According to Deloitte’s Tracking the Trends 2023 report, global statistics show that a significant number of mine workers are 46 and older, and nearly 50% of skilled engineers will retire in the next decade. It’s a perfect storm ahead, considering lower recruitment numbers from younger generations, rapidly changing skills profiles, and projected industry growth over the medium term. The deepening skills crunch is not news to any of us, and it shows few signs of easing, with no fixed end point in sight.
But there is some light on the horizon, particularly for regional Queensland. Last month, just over 133 years to the day, the third School of Mining was officially opened in Rockhampton at CQUniversity. The Bowen Basin Mining Club was represented at the celebration, and we’re delighted to report that this facility is well and truly geared for the mining student of the future and is dialled into the needs of Bowen Basin employers.
What happened to the first two Schools, you may wonder? In her speech at the CQU School of Mining, Kim Harrington, CQUniversity Associate Vice President Rockhampton and Central Highlands Region, explained that Rockhampton’s first school opened in 1904, following political agitation for Queensland to follow in the footsteps of the highly successful Ballarat-based School of Mining. This initial venture lasted less than three years. The second School of Mining was spearheaded by TAFE Queensland in the late 90s.
It’s a skills pipeline that has been many years in development. This newest facility, paired with CQUniversity’s School of Manufacturing in Gladstone, complements the Bowen Basin’s existing training centres, like Mackay’s Resources Centre of Excellence. In the coming years, we expect these centres will be a valuable source of young mining professionals, ready to take their place in the mining industry.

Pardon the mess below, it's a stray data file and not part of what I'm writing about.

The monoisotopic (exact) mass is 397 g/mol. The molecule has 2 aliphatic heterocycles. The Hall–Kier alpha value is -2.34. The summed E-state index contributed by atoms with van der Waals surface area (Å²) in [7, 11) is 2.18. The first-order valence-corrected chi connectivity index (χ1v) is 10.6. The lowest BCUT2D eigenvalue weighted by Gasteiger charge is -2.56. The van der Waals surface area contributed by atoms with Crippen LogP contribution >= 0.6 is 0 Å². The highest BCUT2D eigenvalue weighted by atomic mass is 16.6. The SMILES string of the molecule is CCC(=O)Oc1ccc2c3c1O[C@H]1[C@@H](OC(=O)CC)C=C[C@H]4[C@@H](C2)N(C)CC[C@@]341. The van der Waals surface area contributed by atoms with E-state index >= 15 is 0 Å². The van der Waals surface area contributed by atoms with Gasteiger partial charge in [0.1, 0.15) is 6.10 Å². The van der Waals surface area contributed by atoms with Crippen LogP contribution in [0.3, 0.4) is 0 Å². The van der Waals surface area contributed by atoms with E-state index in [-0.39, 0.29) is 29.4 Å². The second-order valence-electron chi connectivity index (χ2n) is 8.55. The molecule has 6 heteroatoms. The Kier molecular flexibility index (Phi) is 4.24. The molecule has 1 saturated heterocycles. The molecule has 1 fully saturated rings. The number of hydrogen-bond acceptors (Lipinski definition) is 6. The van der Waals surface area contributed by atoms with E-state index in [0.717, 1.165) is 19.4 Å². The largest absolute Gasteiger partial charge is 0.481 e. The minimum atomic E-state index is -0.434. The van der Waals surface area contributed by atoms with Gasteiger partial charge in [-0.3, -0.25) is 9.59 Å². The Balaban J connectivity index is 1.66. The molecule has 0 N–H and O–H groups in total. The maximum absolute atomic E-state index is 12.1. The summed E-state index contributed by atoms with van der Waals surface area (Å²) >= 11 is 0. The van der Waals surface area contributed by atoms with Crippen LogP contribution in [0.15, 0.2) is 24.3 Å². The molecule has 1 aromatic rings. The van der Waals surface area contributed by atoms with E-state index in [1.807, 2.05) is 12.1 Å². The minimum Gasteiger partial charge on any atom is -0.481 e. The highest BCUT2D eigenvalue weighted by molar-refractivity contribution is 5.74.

We know the mining professional of the future may look quite different to past or current generations. But the message that needs to be underlined is that a career in resources is a strong and viable long-term proposition – the engineering, technical and managerial skills together with soft skills like communication, decision-making and emotional intelligence that are needed for the resources supply chains of the future are an excellent career choice for young people looking at a 40-year trajectory of work.
Current and future resources businesses in the region will be looking for staff with the relevant, high-quality tertiary qualifications that CQUniversity School of Mining will produce.
At the risk of sounding like a recruitment agency, we’re also reminding readers that the skills gained in the mining industry, from operator to data expert to logistician or manager, are highly transferable to almost any other sector. Forbes commentator Bernard Marr wrote recently that “in-demand skills… will revolve around high-level challenges. Human-centric strengths in leadership, judgement, complex decision-making, collaboration, digital threat awareness, and awareness of ethics, culture and diversity will always be valued.” Sounds very much like any professional-level job description for many mining-related businesses today.
But from our viewpoint, the most praiseworthy point of the new CQUniversity School of Mining is that it is proudly situated in the region where so many people in the mining industry live. The next generation now have a future-focused onramp to mining-related education closer to their families and cultural roots.
Director, Bowen Basin Mining Club